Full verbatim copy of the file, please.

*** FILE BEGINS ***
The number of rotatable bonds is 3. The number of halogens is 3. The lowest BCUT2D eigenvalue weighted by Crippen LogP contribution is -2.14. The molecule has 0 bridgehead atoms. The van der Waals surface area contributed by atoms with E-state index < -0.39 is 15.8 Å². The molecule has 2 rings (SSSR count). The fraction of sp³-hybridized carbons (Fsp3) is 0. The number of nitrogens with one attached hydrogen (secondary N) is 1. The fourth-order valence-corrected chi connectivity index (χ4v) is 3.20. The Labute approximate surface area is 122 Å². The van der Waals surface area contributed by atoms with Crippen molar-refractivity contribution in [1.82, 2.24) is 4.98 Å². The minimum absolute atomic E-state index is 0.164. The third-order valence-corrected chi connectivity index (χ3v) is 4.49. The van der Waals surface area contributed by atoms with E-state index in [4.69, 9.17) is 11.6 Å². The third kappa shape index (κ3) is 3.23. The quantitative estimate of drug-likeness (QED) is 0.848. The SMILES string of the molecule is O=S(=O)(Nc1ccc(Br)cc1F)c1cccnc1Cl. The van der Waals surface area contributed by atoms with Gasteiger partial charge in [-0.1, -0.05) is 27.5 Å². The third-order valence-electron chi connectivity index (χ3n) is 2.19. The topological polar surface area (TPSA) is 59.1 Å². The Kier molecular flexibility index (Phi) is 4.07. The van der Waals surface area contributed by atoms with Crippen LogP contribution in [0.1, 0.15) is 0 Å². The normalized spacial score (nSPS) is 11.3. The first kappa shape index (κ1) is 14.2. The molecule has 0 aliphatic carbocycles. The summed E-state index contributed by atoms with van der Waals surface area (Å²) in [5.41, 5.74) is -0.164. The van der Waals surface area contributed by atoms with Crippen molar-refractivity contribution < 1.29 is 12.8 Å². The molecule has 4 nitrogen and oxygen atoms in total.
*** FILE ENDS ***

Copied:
The number of rotatable bonds is 3. The number of halogens is 3. The lowest BCUT2D eigenvalue weighted by Crippen LogP contribution is -2.14. The molecule has 0 bridgehead atoms. The van der Waals surface area contributed by atoms with E-state index < -0.39 is 15.8 Å². The molecule has 2 rings (SSSR count). The fraction of sp³-hybridized carbons (Fsp3) is 0. The number of nitrogens with one attached hydrogen (secondary N) is 1. The fourth-order valence-corrected chi connectivity index (χ4v) is 3.20. The Labute approximate surface area is 122 Å². The van der Waals surface area contributed by atoms with Crippen molar-refractivity contribution in [1.82, 2.24) is 4.98 Å². The minimum absolute atomic E-state index is 0.164. The third-order valence-corrected chi connectivity index (χ3v) is 4.49. The van der Waals surface area contributed by atoms with E-state index in [4.69, 9.17) is 11.6 Å². The third kappa shape index (κ3) is 3.23. The quantitative estimate of drug-likeness (QED) is 0.848. The SMILES string of the molecule is O=S(=O)(Nc1ccc(Br)cc1F)c1cccnc1Cl. The van der Waals surface area contributed by atoms with Gasteiger partial charge in [-0.1, -0.05) is 27.5 Å². The third-order valence-electron chi connectivity index (χ3n) is 2.19. The topological polar surface area (TPSA) is 59.1 Å². The Kier molecular flexibility index (Phi) is 4.07. The van der Waals surface area contributed by atoms with Crippen LogP contribution in [0.1, 0.15) is 0 Å². The normalized spacial score (nSPS) is 11.3. The first kappa shape index (κ1) is 14.2. The molecule has 0 aliphatic carbocycles. The summed E-state index contributed by atoms with van der Waals surface area (Å²) in [5.41, 5.74) is -0.164. The van der Waals surface area contributed by atoms with Crippen molar-refractivity contribution < 1.29 is 12.8 Å². The molecule has 4 nitrogen and oxygen atoms in total.